Diet for Lowering Blood Pressure May Help Slow Cognitive Decline
VIENNA—The low-fat, high-fiber diet recommended for lowering blood pressure may help to attenuate age-related cognitive decline and lower the risk for dementia, researchers reported here.
Known as the Dietary Approaches to Stop Hypertension (DASH) diet, the plan emphasizes fruits and vegetables, nuts and legumes, whole grains, and low-fat dairy products. Sodium, sweets, and red meats are to be consumed sparingly.
In a new study, the greater a person's adherence to the DASH diet, the slower the rate of cognitive decline, according to a team led by Heidi J. Wengreen, PhD, RD, assistant professor of nutrition at Utah State University in Logan.
“It made sense to study this. Hypertension in midlife is a strong risk factor for Alzheimer disease and dementia, and the DASH eating plan has been proven to lower blood pressure,” said co-author Ronald Munger, PhD, a professor in the department of nutrition and food sciences at Utah State, who described the findings here at the International Conference on Alzheimer's Disease.
The study involved 3,831 people ages 65 and older with no signs of dementia participating in the Cache County (Utah) Study on Memory, Health and Aging.
At baseline, they filled out a 142-item food frequency questionnaire, assigned a score based on how closely they followed the diet, and divided into quintiles.
Cognitive function was assessed using the 100-point Modified Mini-Mental State Examination (MMSE) at baseline and at three other time points over an 11-year period.
The researchers found that those in the highest quintile had the highest MMSE scores at baseline and the least decline in scores over time.
Specifically, those in the highest quintile scored 1.42 points higher on the MMSE at baseline and 1.81 points higher after 11 years than did those in the lowest quintile of the DASH score, with both figures reaching statistical significance, Dr. Munger said.
Further analysis showed that four of the nine food-group/nutrient components used to create the DASH score — vegetables, whole grains, low-fat dairy, and nuts/legumes — were independently associated with higher MMSE scores, he added.
When participants were divided into quintiles based only on their adherence to these four food groups, those in the highest quintile scored 1.72 points higher at baseline and 3.72 points higher after 11 years than did those in the lowest quintile, with the figures again reaching statistical significance, Dr. Munger said.
Those in the highest quintile of the four-component score also had a lower risk of developing dementia than did those in the lowest quintile, but this finding was only significant for those without the APOE e4 allele, he added.
“Over the years, researchers have tried to slow cognitive decline using single nutrients and supplements, with mixed results. We believe that what we have observed is that the total diet is greater than the sum of its parts,” Dr. Munger said.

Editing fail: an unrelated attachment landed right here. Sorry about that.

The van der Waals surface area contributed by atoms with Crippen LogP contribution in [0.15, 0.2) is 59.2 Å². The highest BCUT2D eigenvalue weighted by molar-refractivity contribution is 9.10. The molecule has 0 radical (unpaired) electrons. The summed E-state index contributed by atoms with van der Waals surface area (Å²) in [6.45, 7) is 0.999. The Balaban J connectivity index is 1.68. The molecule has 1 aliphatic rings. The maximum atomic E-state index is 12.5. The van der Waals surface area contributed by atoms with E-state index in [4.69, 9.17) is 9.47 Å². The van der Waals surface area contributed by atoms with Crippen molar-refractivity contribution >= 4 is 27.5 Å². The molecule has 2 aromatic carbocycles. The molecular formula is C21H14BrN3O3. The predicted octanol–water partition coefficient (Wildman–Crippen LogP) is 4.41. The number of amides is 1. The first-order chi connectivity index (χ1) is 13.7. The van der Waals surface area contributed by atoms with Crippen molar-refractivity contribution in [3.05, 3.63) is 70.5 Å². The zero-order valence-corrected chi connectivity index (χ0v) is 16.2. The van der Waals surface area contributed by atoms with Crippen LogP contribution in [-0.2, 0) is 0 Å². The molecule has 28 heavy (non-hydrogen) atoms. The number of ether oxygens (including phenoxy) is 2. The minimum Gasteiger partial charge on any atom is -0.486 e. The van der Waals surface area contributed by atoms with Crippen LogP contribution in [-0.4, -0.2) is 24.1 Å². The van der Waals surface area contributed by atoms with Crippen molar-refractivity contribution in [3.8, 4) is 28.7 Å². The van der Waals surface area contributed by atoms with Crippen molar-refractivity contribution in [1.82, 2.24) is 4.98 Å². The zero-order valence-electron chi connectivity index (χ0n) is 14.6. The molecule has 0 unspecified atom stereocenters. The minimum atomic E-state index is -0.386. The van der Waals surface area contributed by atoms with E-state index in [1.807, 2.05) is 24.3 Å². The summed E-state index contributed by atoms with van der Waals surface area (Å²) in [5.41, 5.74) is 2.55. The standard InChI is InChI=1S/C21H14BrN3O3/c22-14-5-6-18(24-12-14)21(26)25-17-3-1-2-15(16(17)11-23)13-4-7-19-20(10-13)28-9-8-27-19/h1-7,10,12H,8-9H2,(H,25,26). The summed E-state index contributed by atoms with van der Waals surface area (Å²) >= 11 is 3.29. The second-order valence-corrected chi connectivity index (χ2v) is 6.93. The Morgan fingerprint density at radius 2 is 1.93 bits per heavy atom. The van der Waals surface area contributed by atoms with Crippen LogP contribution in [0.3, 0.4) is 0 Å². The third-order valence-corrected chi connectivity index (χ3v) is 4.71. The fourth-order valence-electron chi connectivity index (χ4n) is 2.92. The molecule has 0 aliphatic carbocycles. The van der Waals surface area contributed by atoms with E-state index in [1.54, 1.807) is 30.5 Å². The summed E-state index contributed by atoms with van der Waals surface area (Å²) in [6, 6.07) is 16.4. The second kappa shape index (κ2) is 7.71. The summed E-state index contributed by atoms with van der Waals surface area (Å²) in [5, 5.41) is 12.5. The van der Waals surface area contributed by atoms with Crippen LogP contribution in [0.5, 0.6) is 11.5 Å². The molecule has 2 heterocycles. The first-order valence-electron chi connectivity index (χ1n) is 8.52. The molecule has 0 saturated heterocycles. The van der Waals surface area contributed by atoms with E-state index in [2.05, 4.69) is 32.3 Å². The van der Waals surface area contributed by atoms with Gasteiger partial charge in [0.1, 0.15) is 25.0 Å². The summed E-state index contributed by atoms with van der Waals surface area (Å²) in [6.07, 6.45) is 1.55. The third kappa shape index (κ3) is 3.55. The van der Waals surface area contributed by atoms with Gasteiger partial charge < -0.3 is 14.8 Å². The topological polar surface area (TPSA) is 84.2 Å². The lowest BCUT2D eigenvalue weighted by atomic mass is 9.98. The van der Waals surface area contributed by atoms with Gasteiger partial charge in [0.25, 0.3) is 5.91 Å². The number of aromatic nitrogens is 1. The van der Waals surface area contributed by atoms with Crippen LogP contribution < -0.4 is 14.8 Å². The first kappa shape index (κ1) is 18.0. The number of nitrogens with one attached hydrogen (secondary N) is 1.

The DASH diet isn't easy to follow, he acknowledged. It calls for eight to 10 servings of fruits and veggies a day, for example, and “only about 25 percent of Americans eat even five servings a day,” Dr. Munger said.
Also, the observational study doesn't prove that the diet itself slows cognitive decline. It could be the diet itself or some other lifestyle factor shared by people who eat well that is responsible for the protective effect, he said.
On the other hand, DASH is proven safe and effective at lowering blood pressure, “so there's no reason not to follow it,” Dr. Munger said.
Samuel E. Gandy, MD, PhD, Mt. Sinai Professor of Alzheimer's Disease Research, Professor of Neurology and Psychiatry, and associate director of the Mt. Sinai Alzheimer's Disease Research Center at Mt. Sinai School of Medicine in New York, said that “since there clearly seems to be a connection between risk factors for heart disease and risk factors for Alzheimer disease, [the DASH diet] may slow the development of vascular dementia by treating these cardiac risk factors.
“It might not be directly acting on Alzheimer disease, but rather may be treating the vascular part of the dementia that's driving Alzheimer disease” in some patients, he said.
The DASH Diet
The DASH plan calls for:
- Grains: Six to eight daily servings, with a typical serving being one slice of bread or one-half cup of cooked rice or cereal.
- Vegetables: Four to five daily servings, with a typical serving being one cup of raw leafy vegetables or one-half cup of cooked vegetables.
- Fruits: Four to five daily servings.
- Low-fat or fat-free dairy products: Two to three daily servings, with a typical serving being one cup of milk.
- Nuts, seeds, and dry beans: Four to five servings per week, with a typical serving being 1.5 ounces of nuts or 2 tablespoons of peanut butter.
- Fats and oils: Two to three daily servings, such as one teaspoon of margarine or one tablespoon of mayonnaise.
- Meat, poultry, and fish: Six or fewer one-ounce daily servings.
- Sweets and added sugars: Five or fewer weekly servings, with a typical serving being one tablespoon of sugar or one-half cup sorbet.